Monday to Friday only, 10am-4pm
French writer Annie Ernaux was awarded the Nobel Prize in Literature in December 2022, 'for the courage and clinical acuity with which she uncovers the roots, estrangements and collective restraints of personal memory.'
Born in 1940 to a relatively low-income family in provincial France, Ernaux was able to experience upward social mobility thanks to her parents’ encouragement, successful studies, and access to higher education. She became what is called a ‘transfuge de classe’ (‘class migrant’). Her numerous works of fiction and non-fiction, as well as the political stances that have punctuated her almost 50-year career, bear witness to this experience and to key preoccupations of her generation and gender. Her writing scrutinises the manifestations and interiorisation of social determinism and symbolic violence, the hurdles that thwart upward social mobility, women’s alienation within the domestic sphere, the experience of illegal abortion, the limits of sexual consent, the gaze that a disease or female sexual desire may elicit in Western society, and the living places and sites of consumption, such as new towns and superstores, that numerous people use today. Ernaux is known for the originality of her ‘life-writing’, which dissects deeply personal, and sometimes taboo, subjects in an often-minimalistic language, sometimes using what she calls ‘a transpersonal I’. Many of her narratives are thereby faithful to a goal she set for herself in her youth: ‘to avenge [her] people’. As a public figure, she has regularly taken sides in contemporary debates through interviews, petitions, and open letters, acting as an outspoken feminist and left-wing intellectual.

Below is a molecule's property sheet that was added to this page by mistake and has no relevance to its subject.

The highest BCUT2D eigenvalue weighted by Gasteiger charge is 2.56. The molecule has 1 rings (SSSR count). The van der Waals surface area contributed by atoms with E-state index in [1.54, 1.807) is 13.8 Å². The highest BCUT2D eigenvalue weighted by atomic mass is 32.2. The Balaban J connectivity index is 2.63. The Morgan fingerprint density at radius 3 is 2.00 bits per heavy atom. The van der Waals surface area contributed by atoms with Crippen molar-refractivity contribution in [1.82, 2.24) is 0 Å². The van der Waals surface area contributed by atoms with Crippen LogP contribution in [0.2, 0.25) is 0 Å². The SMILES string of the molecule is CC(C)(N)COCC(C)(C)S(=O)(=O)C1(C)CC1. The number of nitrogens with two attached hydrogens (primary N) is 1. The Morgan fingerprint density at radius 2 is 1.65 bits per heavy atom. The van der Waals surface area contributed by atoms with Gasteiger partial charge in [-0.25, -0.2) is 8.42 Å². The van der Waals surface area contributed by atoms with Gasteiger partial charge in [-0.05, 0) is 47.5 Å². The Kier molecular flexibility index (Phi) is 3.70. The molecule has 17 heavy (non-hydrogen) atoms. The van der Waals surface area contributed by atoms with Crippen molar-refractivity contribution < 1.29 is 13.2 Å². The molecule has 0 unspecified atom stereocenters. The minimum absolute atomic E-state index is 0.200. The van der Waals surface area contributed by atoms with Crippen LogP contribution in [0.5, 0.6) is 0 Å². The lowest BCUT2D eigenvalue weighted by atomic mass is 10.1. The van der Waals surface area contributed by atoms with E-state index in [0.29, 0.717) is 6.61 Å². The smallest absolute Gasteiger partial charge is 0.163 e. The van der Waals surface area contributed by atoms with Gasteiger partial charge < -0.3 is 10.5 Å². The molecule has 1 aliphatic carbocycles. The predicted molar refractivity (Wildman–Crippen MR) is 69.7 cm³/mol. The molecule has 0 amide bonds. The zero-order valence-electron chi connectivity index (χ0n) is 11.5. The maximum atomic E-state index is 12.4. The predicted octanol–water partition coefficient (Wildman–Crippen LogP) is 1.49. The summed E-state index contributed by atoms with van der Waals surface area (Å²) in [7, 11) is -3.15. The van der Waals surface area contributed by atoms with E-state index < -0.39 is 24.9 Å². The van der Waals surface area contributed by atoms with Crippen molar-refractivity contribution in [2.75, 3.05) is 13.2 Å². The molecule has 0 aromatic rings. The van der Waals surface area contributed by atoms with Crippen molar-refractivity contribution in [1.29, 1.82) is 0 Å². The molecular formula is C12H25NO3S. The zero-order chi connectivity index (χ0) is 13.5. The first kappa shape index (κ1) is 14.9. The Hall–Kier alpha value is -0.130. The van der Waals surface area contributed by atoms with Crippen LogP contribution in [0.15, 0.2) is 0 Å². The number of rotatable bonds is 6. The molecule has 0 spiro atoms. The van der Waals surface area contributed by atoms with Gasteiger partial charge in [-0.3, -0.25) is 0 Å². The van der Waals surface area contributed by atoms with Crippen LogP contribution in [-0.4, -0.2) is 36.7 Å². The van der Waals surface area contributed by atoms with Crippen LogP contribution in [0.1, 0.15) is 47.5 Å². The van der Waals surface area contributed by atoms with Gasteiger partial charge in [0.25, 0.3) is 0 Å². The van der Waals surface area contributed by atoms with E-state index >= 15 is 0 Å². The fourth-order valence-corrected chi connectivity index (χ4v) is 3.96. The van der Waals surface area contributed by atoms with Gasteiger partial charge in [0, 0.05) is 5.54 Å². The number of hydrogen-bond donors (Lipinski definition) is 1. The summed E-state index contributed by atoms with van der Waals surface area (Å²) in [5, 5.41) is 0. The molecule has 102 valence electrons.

This exhibition aims to introduce Annie Ernaux’s life and works to students and to the general public by shedding light on the crucial intersectional dimension of her writing. It draws on a number of unpublished manuscript letters, signed copies of Ernaux’s books, and documents that alumna Lyn Thomas has promised to bequest to the College. Lyn, a first-generation university student, read French and German at St Hugh’s from 1971 to 1975. Almost 20 years after graduating from Oxford, having embarked on a teaching career, she discovered Ernaux, whose first novel came out in 1974. Lyn, who was well-placed to understand both Ernaux’s class migration and literary project, started to research her œuvre. She went on to become a prominent Ernaux specialist, authoring the first monograph in English on this writer in 1999. She got to know Ernaux personally in the course of her research and eventually became close friends with her.
Curated by Professor Ève Morisi (St Hugh’s College, Oxford) and Professor Lyn Thomas (University of Sussex), in collaboration with Nora Khayi (St Hugh’s College, Oxford).
With the support of St Hugh’s College.